By focusing on incremental improvements in technology, radiation oncologists may risk ignoring the fact that clinicians’ overall knowledge base and the patient’s health are often a more important determinant of patient outcome [113]. For example, a poor forced expiratory volume in one second (FEV1), and large gross tumor volumes, have been associated with a 3-fold increase in early mortality following CRT [114]. Interstitial lung abnormalities, as well as severe chronic obstructive pulmonary disease (COPD), are associated with high all-cause mortality [115, 116], and a higher risk of toxicity after CRT [117, 118]. Other patient factors, including weight loss during the first three weeks of CRT may also profoundly affect survival [119]. An improved understanding of what drives poor outcomes in patients with factors like large tumors and co-morbid illness is needed. If RT delivery is considered in isolation, measures such as the optimization of fractionation schedules for a given patient, or spatiotemporal optimization of radiation dose, are unlikely to result in large improvements in outcomes [120].

Furthermore, more accurate distinction between toxicity related to treatment versus symptoms related to comorbidities is needed. Common COPD symptoms which may be present in patients at baseline can easily be mislabeled as a grade 3 pulmonary toxicity. Simply correlating observed toxicities with OAR dose-volume parameters is insufficient, due to uncertainty in delivered dose [121, 122], and lack of anatomical and functional information. This means that more robust and comprehensive dosimetry reporting is needed in the future.

Conclusion

Although innovations in treatment planning and delivery have led to more precise and accurate RT delivery, for the majority of NSCLC patients, further improvements in treatment outcomes are likely to come about from an integration of novel biological treatment strategies based on an understanding of cancer and radiotherapy at the molecular level. Understanding which patients may benefit most from a given RT technology, as well as identifying those who are at high risk of treatment toxicity, may help tailor the application of advanced technologies to those most likely to benefit and promote a personalized approach to lung cancer radiotherapy.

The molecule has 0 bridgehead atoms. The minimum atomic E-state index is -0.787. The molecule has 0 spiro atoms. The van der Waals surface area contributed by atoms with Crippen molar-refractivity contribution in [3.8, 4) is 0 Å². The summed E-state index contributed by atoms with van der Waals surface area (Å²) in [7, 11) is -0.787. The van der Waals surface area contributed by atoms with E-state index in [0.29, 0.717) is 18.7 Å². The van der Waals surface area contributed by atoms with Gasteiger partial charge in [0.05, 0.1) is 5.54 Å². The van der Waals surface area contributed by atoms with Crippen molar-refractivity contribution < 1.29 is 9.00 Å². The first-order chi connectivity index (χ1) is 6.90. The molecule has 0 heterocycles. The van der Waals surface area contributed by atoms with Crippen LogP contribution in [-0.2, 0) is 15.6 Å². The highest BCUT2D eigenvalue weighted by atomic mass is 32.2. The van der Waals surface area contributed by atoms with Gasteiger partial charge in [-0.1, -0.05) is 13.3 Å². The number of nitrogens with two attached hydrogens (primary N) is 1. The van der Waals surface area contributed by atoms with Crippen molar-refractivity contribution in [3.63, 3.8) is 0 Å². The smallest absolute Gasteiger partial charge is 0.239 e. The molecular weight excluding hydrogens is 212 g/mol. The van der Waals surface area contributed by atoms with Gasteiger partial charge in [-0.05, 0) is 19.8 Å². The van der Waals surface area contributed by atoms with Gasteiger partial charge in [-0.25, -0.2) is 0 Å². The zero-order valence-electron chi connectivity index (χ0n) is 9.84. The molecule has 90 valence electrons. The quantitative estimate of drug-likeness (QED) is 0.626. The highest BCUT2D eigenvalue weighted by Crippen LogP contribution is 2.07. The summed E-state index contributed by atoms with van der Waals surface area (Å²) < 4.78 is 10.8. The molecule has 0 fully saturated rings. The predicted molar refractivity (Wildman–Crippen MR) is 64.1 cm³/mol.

Abbreviations

2DRT: 

Two- dimensional radiotherapy

3DCRT: 

Three- dimensional conformal radiotherapy

4DCT: 

Four- dimensional computed tomography

BED: 

Biologically effective dose

CBCT: 

Cone beam computed tomography

COPD: 

Chronic obstructive pulmonary disease

CRT: 

Concurrent chemoradiotherapy

CT: 

Computed tomography

FDA: 

United States food and drug administration

FDG-PET/CT: 

Flurodeoxyglucose-positron emission tomography/computed tomography

FEV1: 

Forced expiratory volume in 1 s

GTV: 

Gross tumor volume

HR: 

Hazard ratio

IMPT: 

Intensity-modulated proton therapy

IMRT: 

Intensity-modulated radiotherapy

ITV: 

Internal target volume

MPLCs: 

Multiple primary lung cancers

MRI: 

Magnetic resonance imaging

NCDB: 

National cancer database

NSCLC: 

non-small cell lung cancer

OARs: 

Organs at risk

OS: 

Overall survival

PBT: 

Proton beam therapy

PFS: 

Progression-free survival

PROs: 

Patient-reported outcomes

PSPT: 

Passively scattered proton therapy

PTV: 

Planning target volume

QALY: 

Quality-adjusted life-year

QOL: 

Quality of life

RCT: 

Randomized controlled trial

RT: 

Radiotherapy

RTOG: 

Radiation therapy oncology group

SABR: 

Stereotactic ablative radiotherapy

SEER: 

Surveillance, epidemiology, and end results

TKI: 

Tyrosine kinase inhibitor

VATS: 

Video-assisted thoracoscopic surgery

Declarations

Acknowledgements

Not applicable.

Funding

Not applicable.

Availability of data and material

Not applicable.

Authors’ contributions

All authors contributed to concepts, writing, and final approval of the manuscript.

Competing interests

SB declares no competing interests.

MD reports grants and personal fees from Varian Medical Systems, personal fees from Brainlab, personal fees from Lilly, outside the submitted work.

FL declares no competing interests.

SS reports research funding and speakers honorarium from Varian Medical Systems; advisory board for Lilly Oncology.

Consent for publication

Not applicable.

Ethics approval and consent to participate

Not applicable.

Open AccessThis article is distributed under the terms of the Creative Commons Attribution 4.0 International License (http://creativecommons.org/licenses/by/4.0/), which permits unrestricted use, distribution, and reproduction in any medium, provided you give appropriate credit to the original author(s) and the source, provide a link to the Creative Commons license, and indicate if changes were made. The Creative Commons Public Domain Dedication waiver (http://creativecommons.org/publicdomain/zero/1.0/) applies to the data made available in this article, unless otherwise stated.

Authors’ Affiliations

(1)
Department of Radiation Oncology, Cross Cancer Institute
(2)
Department of Radiation Oncology, VU University Medical Center